Not Much About the Cartoonist
He has some rodeo experience. He was the NIRA champion bull rider in 1971, competed at the NFR in 1974 where he finished eighth in the bull riding world standings, and was the first Montana pro-circuit champion in 1975 in the same event. He wasn’t a very good bull rider, but sometimes succeeded because he was too scared to turn loose.
He also entered the bronc riding fairly often and wasn’t usually as scared in that event. His most memorable moment riding broncs was when he was so broke that he thought he might have to go to the bank to see if he could borrow enough money to buy lunch, but then he won a go-round at Calgary. He ate real well for a few days after that.
Life after rodeo found him ranching where many 4-H and FFA range tours stopped by his place for an example of “how not to ranch.” He also spent fourteen years as a deputy sheriff for Custer County in Miles City, Montana. It was during this time the cartoon character “Earl” started to bumble and stumble across the newspapers. The signature, M.C. Tin Star, originated from his cowboy pals referring to him as the Miles City Tin Star. He quit law enforcement because he was tired of people calling him the “Shakiest Gun in the West.”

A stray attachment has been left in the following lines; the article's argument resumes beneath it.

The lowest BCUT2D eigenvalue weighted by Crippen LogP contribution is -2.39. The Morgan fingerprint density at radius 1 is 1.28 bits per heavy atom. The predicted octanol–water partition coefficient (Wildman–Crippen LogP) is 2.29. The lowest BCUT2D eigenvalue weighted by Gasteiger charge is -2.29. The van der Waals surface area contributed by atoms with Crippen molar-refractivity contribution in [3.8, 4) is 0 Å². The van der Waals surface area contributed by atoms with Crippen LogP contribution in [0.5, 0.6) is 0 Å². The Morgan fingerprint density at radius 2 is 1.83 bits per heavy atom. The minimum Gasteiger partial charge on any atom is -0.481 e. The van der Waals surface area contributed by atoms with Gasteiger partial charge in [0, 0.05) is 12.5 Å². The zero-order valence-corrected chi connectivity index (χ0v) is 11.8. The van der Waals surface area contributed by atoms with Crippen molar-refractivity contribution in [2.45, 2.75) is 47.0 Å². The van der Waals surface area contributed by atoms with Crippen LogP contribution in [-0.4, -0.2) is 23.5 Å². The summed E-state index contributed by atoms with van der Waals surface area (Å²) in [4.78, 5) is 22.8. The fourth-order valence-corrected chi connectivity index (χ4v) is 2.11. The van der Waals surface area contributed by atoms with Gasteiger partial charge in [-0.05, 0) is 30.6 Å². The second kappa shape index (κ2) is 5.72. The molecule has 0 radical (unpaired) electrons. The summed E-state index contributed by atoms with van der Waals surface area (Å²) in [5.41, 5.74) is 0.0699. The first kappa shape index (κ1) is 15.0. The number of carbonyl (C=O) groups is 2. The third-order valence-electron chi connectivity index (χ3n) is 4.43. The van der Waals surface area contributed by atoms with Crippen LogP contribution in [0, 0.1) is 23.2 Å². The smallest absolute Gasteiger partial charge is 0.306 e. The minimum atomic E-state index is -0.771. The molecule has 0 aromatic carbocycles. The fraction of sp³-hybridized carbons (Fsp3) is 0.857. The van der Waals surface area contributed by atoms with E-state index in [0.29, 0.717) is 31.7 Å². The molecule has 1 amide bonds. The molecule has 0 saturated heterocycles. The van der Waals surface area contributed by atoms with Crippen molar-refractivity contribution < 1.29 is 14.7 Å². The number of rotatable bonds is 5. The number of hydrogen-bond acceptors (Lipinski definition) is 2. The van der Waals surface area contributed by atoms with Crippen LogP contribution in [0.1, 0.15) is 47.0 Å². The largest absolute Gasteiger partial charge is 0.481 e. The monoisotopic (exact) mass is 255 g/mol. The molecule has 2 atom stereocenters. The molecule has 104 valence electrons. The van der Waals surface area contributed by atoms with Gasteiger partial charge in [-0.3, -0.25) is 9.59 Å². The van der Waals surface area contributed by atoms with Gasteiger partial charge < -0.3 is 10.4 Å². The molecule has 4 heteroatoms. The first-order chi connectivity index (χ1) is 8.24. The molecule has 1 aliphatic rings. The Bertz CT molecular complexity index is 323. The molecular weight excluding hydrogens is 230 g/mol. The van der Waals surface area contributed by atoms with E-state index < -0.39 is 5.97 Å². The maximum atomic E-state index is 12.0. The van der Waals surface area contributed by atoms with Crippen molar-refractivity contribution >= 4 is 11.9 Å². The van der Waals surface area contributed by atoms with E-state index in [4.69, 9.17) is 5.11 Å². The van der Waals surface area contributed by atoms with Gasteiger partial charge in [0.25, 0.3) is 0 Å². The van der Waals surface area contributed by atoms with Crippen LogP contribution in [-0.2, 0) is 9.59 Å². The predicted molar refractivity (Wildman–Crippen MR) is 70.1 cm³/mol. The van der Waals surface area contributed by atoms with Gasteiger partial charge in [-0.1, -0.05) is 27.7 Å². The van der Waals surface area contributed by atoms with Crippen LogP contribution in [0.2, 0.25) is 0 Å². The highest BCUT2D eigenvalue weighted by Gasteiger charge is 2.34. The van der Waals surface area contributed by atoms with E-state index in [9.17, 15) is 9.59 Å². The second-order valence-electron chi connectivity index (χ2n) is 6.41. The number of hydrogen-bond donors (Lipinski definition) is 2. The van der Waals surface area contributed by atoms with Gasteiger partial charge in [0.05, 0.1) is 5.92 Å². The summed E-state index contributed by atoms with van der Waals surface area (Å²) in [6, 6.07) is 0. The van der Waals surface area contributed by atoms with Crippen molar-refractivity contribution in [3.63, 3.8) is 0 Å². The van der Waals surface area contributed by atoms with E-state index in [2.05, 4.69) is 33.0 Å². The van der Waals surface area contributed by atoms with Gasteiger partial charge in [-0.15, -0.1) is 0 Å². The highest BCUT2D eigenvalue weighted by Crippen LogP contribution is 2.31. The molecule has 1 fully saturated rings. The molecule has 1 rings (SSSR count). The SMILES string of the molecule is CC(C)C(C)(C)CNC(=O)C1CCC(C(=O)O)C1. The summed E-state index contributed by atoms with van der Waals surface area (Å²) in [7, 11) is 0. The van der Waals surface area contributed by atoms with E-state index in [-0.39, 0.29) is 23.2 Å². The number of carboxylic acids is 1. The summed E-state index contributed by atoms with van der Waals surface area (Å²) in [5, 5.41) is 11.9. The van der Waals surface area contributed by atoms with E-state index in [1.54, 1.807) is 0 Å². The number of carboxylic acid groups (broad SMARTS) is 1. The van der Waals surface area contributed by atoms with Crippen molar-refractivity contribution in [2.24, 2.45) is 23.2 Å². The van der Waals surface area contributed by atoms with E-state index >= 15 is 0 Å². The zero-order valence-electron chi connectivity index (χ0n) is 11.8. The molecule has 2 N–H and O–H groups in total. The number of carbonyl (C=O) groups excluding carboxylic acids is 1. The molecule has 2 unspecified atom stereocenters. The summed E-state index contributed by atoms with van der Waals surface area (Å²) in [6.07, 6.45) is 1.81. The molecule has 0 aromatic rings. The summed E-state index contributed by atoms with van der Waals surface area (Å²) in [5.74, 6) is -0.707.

Wally then coached the Miles Community College Rodeo Team for twenty years while continuing to draw “Earl.” After retiring in 2019, he can now devote himself to Earl and She Who Must Be Obeyed’s yard work.
He never signs his real name to his artwork because several years ago he had his identity stolen, and he doesn’t want it back. You will know it’s his creation when you see the dog and magpie that are a part of every cartoon.